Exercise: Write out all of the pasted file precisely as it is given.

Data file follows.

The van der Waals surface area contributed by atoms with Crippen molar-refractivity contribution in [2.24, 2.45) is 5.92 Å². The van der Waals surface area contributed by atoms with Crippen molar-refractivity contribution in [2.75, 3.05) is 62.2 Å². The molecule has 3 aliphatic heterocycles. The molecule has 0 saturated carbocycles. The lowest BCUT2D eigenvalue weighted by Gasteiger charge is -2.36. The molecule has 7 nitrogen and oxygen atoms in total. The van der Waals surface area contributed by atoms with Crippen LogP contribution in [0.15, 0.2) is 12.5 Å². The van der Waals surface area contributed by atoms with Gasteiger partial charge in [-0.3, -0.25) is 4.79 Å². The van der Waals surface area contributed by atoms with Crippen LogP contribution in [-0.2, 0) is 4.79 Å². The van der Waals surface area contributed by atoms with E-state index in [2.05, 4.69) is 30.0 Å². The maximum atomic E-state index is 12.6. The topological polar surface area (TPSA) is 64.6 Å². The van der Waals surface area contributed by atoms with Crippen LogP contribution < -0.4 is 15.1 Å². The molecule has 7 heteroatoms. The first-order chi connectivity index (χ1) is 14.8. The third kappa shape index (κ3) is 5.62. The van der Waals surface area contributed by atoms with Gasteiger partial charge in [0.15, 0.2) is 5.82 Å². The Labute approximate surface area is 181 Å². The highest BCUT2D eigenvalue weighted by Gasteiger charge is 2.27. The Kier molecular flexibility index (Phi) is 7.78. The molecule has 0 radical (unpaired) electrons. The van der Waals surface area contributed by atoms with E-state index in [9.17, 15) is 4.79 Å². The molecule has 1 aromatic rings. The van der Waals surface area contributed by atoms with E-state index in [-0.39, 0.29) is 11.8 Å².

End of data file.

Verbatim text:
The van der Waals surface area contributed by atoms with Crippen molar-refractivity contribution in [2.24, 2.45) is 5.92 Å². The van der Waals surface area contributed by atoms with Crippen molar-refractivity contribution in [2.75, 3.05) is 62.2 Å². The molecule has 3 aliphatic heterocycles. The molecule has 0 saturated carbocycles. The lowest BCUT2D eigenvalue weighted by Gasteiger charge is -2.36. The molecule has 7 nitrogen and oxygen atoms in total. The van der Waals surface area contributed by atoms with Crippen LogP contribution in [0.15, 0.2) is 12.5 Å². The van der Waals surface area contributed by atoms with Gasteiger partial charge in [-0.3, -0.25) is 4.79 Å². The van der Waals surface area contributed by atoms with Crippen LogP contribution in [-0.2, 0) is 4.79 Å². The van der Waals surface area contributed by atoms with E-state index in [2.05, 4.69) is 30.0 Å². The maximum atomic E-state index is 12.6. The topological polar surface area (TPSA) is 64.6 Å². The van der Waals surface area contributed by atoms with Crippen LogP contribution < -0.4 is 15.1 Å². The molecule has 7 heteroatoms. The first-order chi connectivity index (χ1) is 14.8. The third kappa shape index (κ3) is 5.62. The van der Waals surface area contributed by atoms with Gasteiger partial charge in [0.15, 0.2) is 5.82 Å². The Labute approximate surface area is 181 Å². The highest BCUT2D eigenvalue weighted by Gasteiger charge is 2.27. The Kier molecular flexibility index (Phi) is 7.78. The molecule has 0 radical (unpaired) electrons. The van der Waals surface area contributed by atoms with E-state index in [9.17, 15) is 4.79 Å². The molecule has 1 aromatic rings. The van der Waals surface area contributed by atoms with E-state index in [-0.39, 0.29) is 11.8 Å².